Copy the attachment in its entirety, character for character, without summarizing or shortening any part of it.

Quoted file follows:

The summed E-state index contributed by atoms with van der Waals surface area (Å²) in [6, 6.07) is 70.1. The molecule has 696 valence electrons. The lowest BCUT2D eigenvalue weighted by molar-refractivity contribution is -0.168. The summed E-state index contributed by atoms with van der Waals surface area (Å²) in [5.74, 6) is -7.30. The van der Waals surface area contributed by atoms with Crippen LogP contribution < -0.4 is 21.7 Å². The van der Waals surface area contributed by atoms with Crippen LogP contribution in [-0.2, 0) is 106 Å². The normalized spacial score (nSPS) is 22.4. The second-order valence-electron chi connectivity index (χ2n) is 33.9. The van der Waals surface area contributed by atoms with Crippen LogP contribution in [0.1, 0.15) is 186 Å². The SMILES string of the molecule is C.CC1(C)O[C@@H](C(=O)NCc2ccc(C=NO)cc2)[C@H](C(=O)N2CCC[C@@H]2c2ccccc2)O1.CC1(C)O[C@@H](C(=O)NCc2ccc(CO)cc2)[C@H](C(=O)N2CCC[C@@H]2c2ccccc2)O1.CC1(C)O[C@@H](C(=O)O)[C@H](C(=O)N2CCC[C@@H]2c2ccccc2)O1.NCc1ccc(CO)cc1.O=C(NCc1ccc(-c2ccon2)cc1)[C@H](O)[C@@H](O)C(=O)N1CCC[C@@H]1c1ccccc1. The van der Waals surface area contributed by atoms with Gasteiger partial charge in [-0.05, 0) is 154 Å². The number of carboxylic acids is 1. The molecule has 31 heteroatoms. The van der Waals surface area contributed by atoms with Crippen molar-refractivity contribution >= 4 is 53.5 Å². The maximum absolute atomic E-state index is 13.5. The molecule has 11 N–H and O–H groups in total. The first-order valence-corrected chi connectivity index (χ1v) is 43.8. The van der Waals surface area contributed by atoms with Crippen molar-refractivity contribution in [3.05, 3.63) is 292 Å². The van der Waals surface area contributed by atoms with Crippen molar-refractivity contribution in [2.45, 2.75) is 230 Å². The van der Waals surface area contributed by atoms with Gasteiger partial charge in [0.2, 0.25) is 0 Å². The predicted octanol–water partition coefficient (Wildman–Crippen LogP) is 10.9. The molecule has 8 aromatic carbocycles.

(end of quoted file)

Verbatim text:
The summed E-state index contributed by atoms with van der Waals surface area (Å²) in [6, 6.07) is 70.1. The molecule has 696 valence electrons. The lowest BCUT2D eigenvalue weighted by molar-refractivity contribution is -0.168. The summed E-state index contributed by atoms with van der Waals surface area (Å²) in [5.74, 6) is -7.30. The van der Waals surface area contributed by atoms with Crippen LogP contribution < -0.4 is 21.7 Å². The van der Waals surface area contributed by atoms with Crippen LogP contribution in [-0.2, 0) is 106 Å². The normalized spacial score (nSPS) is 22.4. The second-order valence-electron chi connectivity index (χ2n) is 33.9. The van der Waals surface area contributed by atoms with Crippen LogP contribution in [0.1, 0.15) is 186 Å². The SMILES string of the molecule is C.CC1(C)O[C@@H](C(=O)NCc2ccc(C=NO)cc2)[C@H](C(=O)N2CCC[C@@H]2c2ccccc2)O1.CC1(C)O[C@@H](C(=O)NCc2ccc(CO)cc2)[C@H](C(=O)N2CCC[C@@H]2c2ccccc2)O1.CC1(C)O[C@@H](C(=O)O)[C@H](C(=O)N2CCC[C@@H]2c2ccccc2)O1.NCc1ccc(CO)cc1.O=C(NCc1ccc(-c2ccon2)cc1)[C@H](O)[C@@H](O)C(=O)N1CCC[C@@H]1c1ccccc1. The van der Waals surface area contributed by atoms with Gasteiger partial charge in [-0.05, 0) is 154 Å². The number of carboxylic acids is 1. The molecule has 31 heteroatoms. The van der Waals surface area contributed by atoms with Crippen molar-refractivity contribution >= 4 is 53.5 Å². The maximum absolute atomic E-state index is 13.5. The molecule has 11 N–H and O–H groups in total. The first-order valence-corrected chi connectivity index (χ1v) is 43.8. The van der Waals surface area contributed by atoms with Crippen molar-refractivity contribution in [3.05, 3.63) is 292 Å². The van der Waals surface area contributed by atoms with Crippen molar-refractivity contribution in [2.45, 2.75) is 230 Å². The van der Waals surface area contributed by atoms with Gasteiger partial charge in [0.2, 0.25) is 0 Å². The predicted octanol–water partition coefficient (Wildman–Crippen LogP) is 10.9. The molecule has 8 aromatic carbocycles.